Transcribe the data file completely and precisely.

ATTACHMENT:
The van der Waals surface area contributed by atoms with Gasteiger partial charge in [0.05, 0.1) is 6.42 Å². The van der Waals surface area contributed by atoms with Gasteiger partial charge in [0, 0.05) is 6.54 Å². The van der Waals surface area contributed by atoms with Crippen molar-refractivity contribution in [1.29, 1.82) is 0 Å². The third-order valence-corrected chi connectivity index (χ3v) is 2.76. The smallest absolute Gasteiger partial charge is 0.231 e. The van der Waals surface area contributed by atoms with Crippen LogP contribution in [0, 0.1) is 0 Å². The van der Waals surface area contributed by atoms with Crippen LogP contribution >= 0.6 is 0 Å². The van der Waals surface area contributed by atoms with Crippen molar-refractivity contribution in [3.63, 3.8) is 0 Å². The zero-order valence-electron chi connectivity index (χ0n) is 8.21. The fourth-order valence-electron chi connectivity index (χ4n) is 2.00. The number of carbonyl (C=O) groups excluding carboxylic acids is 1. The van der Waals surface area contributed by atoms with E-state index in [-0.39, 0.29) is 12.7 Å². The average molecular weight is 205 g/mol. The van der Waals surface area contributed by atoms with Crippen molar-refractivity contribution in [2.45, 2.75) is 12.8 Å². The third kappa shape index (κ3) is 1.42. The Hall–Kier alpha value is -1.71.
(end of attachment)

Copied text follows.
The van der Waals surface area contributed by atoms with Gasteiger partial charge in [0.05, 0.1) is 6.42 Å². The van der Waals surface area contributed by atoms with Gasteiger partial charge in [0, 0.05) is 6.54 Å². The van der Waals surface area contributed by atoms with Crippen molar-refractivity contribution in [1.29, 1.82) is 0 Å². The third-order valence-corrected chi connectivity index (χ3v) is 2.76. The smallest absolute Gasteiger partial charge is 0.231 e. The van der Waals surface area contributed by atoms with Crippen LogP contribution in [0, 0.1) is 0 Å². The van der Waals surface area contributed by atoms with Crippen LogP contribution >= 0.6 is 0 Å². The van der Waals surface area contributed by atoms with Crippen molar-refractivity contribution in [3.63, 3.8) is 0 Å². The zero-order valence-electron chi connectivity index (χ0n) is 8.21. The fourth-order valence-electron chi connectivity index (χ4n) is 2.00. The number of carbonyl (C=O) groups excluding carboxylic acids is 1. The van der Waals surface area contributed by atoms with E-state index in [-0.39, 0.29) is 12.7 Å². The average molecular weight is 205 g/mol. The van der Waals surface area contributed by atoms with Crippen molar-refractivity contribution in [2.45, 2.75) is 12.8 Å². The third kappa shape index (κ3) is 1.42. The Hall–Kier alpha value is -1.71.